Many close to Mercury, and many fans, believe that his feelings of guilt for Austin, coupled with the relief of embracing his own sexuality, inspired “Bohemian Rhapsody,” his greatest musical masterpiece. The opening line “Mama, just killed a man” has a mournful quality, as if he’s saying goodbye to a part of himself. “That was obviously alluding to Freddie killing off the old Freddie and becoming the new Freddie that he needed to be,” says Jones. Peter Hince, Queen’s roadie throughout the band’s live career and author of Queen Unseen: My Life with the Greatest Rock Band of the 20th Century, agrees. “It’s a very, very personal statement,” he tells PEOPLE. “Over the years I’d say to Fred, ‘What’s it about?’ ‘Oh, well, it’s about this and that. Bit of this and that.’ Right, okay…” Mercury was equally vague in interviews. “I’ll say no more than what any decent poet would tell you if you dared ask him to analyze his work,” he once said. “If you see it, Dear, then it’s there.”
Regardless of its true origins, the six-minute juggernaut defied industry expectations and became an international smash at the end of 1975, establishing Queen as top rock headliners. No expense was spared as the band hit the road the following year. “Fred was like, ‘No, we’ll have the biggest, we’ll have the best.’ Doesn’t care what it costs. ‘I want it. And if we’ve got one, we’ll get a spare one!’” says Hince. For the frontman, it all came down to his personal motto: “Quality and style, Dear!”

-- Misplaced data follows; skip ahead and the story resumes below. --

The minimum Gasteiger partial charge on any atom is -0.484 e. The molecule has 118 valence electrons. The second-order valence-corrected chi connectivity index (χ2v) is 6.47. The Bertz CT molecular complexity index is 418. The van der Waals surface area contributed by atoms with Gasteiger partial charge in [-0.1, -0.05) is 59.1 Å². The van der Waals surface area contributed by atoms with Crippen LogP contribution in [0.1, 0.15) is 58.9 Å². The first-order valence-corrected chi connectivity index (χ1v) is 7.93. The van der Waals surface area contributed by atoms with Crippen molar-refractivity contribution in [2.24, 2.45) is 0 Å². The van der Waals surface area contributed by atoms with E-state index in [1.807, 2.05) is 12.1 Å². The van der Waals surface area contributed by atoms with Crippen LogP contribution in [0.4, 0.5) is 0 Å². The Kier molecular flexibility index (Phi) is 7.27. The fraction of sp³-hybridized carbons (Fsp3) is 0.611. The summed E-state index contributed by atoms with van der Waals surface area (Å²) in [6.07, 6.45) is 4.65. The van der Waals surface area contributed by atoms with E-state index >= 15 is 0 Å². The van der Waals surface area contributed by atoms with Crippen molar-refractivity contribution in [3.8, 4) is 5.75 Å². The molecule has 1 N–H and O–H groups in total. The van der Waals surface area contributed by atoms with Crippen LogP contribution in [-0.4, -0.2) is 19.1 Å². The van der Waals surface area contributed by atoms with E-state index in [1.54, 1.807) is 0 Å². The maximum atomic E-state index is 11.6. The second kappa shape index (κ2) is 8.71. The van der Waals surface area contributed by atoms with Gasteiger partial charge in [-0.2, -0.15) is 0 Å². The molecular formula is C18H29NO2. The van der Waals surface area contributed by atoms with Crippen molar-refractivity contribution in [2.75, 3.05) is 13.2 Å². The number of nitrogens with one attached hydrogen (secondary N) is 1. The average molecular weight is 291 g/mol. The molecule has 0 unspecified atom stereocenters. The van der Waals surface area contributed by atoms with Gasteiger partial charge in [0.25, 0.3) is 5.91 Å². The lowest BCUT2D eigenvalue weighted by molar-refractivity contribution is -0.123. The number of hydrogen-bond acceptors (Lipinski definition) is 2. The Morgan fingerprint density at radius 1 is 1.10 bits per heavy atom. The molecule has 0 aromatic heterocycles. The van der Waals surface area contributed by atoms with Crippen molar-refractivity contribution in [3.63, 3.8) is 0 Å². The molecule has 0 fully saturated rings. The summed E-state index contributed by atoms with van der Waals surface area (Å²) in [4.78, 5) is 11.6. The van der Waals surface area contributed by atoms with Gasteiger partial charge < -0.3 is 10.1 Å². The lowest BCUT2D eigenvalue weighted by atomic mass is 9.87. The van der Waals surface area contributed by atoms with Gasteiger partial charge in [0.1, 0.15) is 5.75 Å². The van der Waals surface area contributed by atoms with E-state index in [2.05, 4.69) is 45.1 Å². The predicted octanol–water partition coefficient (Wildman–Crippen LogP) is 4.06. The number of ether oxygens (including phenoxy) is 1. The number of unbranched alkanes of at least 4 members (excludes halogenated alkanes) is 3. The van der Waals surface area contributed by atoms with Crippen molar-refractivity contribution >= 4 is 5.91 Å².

Filmmaker Rudi Dolezal, who became close to Mercury after directing dozens of Queen-related music videos, remembers a conversation they shared one night after a party at the singer’s home. “Freddie said, ‘I do this because I want to know if I’m still number one when I’m behind the microphone. That’s the kick. It’s successful because I proved it to myself.’” But the excellence came with a high cost. “He told me, ‘For each step that you go up the ladder of success, you have to leave something behind that you love,’” recalls Dolezal. “’You will lose friends, you will maybe even lose family, that’s the price you have to pay.’”
Despite his inexhaustible energy and charisma as a showman, to his friends he was just regular Fred. “Freddie was very extrovert onstage, as we all know, but he was very shy in his private life and liked to be private,” Brian May told PEOPLE in 2017. “He liked those moments of just having a couple of his close friends around. We’d known each other a long time and we were almost like family. We had no airs and graces with each other.”
Even his songs could come from charmingly humble beginnings. Peter Hince was nearby when Mercury started writing the first few bars of “Crazy Little Thing Called Love” — in the tub. “He was in the bath and you could hear him humming and stuff. He came out and said, ‘Give me a guitar, give me a guitar.’ I got an old acoustic and he just started banging out the chords on it. Then he said, “Right, call the studio!’”